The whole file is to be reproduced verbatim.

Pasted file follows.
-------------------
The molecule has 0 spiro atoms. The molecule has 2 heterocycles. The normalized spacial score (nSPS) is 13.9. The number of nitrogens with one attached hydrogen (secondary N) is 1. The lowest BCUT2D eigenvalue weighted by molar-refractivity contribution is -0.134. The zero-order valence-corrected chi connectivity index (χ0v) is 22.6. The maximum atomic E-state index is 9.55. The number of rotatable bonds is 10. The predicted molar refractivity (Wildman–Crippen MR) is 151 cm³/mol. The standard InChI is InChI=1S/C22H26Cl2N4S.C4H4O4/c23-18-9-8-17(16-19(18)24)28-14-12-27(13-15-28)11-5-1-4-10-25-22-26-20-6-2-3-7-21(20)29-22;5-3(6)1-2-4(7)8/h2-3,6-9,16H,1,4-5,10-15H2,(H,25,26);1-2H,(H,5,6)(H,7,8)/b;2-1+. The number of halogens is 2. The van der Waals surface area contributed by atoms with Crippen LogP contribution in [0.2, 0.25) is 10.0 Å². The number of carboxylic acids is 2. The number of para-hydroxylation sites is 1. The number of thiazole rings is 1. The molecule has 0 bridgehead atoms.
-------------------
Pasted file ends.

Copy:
The molecule has 0 spiro atoms. The molecule has 2 heterocycles. The normalized spacial score (nSPS) is 13.9. The number of nitrogens with one attached hydrogen (secondary N) is 1. The lowest BCUT2D eigenvalue weighted by molar-refractivity contribution is -0.134. The zero-order valence-corrected chi connectivity index (χ0v) is 22.6. The maximum atomic E-state index is 9.55. The number of rotatable bonds is 10. The predicted molar refractivity (Wildman–Crippen MR) is 151 cm³/mol. The standard InChI is InChI=1S/C22H26Cl2N4S.C4H4O4/c23-18-9-8-17(16-19(18)24)28-14-12-27(13-15-28)11-5-1-4-10-25-22-26-20-6-2-3-7-21(20)29-22;5-3(6)1-2-4(7)8/h2-3,6-9,16H,1,4-5,10-15H2,(H,25,26);1-2H,(H,5,6)(H,7,8)/b;2-1+. The number of halogens is 2. The van der Waals surface area contributed by atoms with Crippen LogP contribution in [0.2, 0.25) is 10.0 Å². The number of carboxylic acids is 2. The number of para-hydroxylation sites is 1. The number of thiazole rings is 1. The molecule has 0 bridgehead atoms.